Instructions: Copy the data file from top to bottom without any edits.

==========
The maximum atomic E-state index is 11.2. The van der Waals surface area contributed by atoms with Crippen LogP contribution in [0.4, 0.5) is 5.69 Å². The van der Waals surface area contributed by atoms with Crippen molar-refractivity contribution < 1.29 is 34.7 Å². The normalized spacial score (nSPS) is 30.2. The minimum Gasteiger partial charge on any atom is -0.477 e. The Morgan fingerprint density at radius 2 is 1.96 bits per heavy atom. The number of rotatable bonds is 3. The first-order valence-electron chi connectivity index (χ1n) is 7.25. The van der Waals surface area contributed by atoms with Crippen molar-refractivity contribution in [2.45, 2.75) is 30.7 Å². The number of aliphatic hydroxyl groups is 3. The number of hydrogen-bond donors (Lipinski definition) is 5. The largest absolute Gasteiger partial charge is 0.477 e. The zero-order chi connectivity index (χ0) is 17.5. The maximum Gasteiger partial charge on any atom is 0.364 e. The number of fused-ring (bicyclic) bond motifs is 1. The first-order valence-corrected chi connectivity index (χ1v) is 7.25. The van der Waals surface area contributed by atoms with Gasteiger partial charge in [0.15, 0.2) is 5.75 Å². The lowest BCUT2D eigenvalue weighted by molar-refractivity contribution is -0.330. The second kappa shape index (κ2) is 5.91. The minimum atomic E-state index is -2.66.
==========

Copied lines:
The maximum atomic E-state index is 11.2. The van der Waals surface area contributed by atoms with Crippen LogP contribution in [0.4, 0.5) is 5.69 Å². The van der Waals surface area contributed by atoms with Crippen molar-refractivity contribution < 1.29 is 34.7 Å². The normalized spacial score (nSPS) is 30.2. The minimum Gasteiger partial charge on any atom is -0.477 e. The Morgan fingerprint density at radius 2 is 1.96 bits per heavy atom. The number of rotatable bonds is 3. The first-order valence-electron chi connectivity index (χ1n) is 7.25. The van der Waals surface area contributed by atoms with Crippen molar-refractivity contribution in [2.45, 2.75) is 30.7 Å². The number of aliphatic hydroxyl groups is 3. The number of hydrogen-bond donors (Lipinski definition) is 5. The largest absolute Gasteiger partial charge is 0.477 e. The zero-order chi connectivity index (χ0) is 17.5. The maximum Gasteiger partial charge on any atom is 0.364 e. The number of fused-ring (bicyclic) bond motifs is 1. The first-order valence-corrected chi connectivity index (χ1v) is 7.25. The van der Waals surface area contributed by atoms with Gasteiger partial charge in [0.15, 0.2) is 5.75 Å². The lowest BCUT2D eigenvalue weighted by molar-refractivity contribution is -0.330. The second kappa shape index (κ2) is 5.91. The minimum atomic E-state index is -2.66.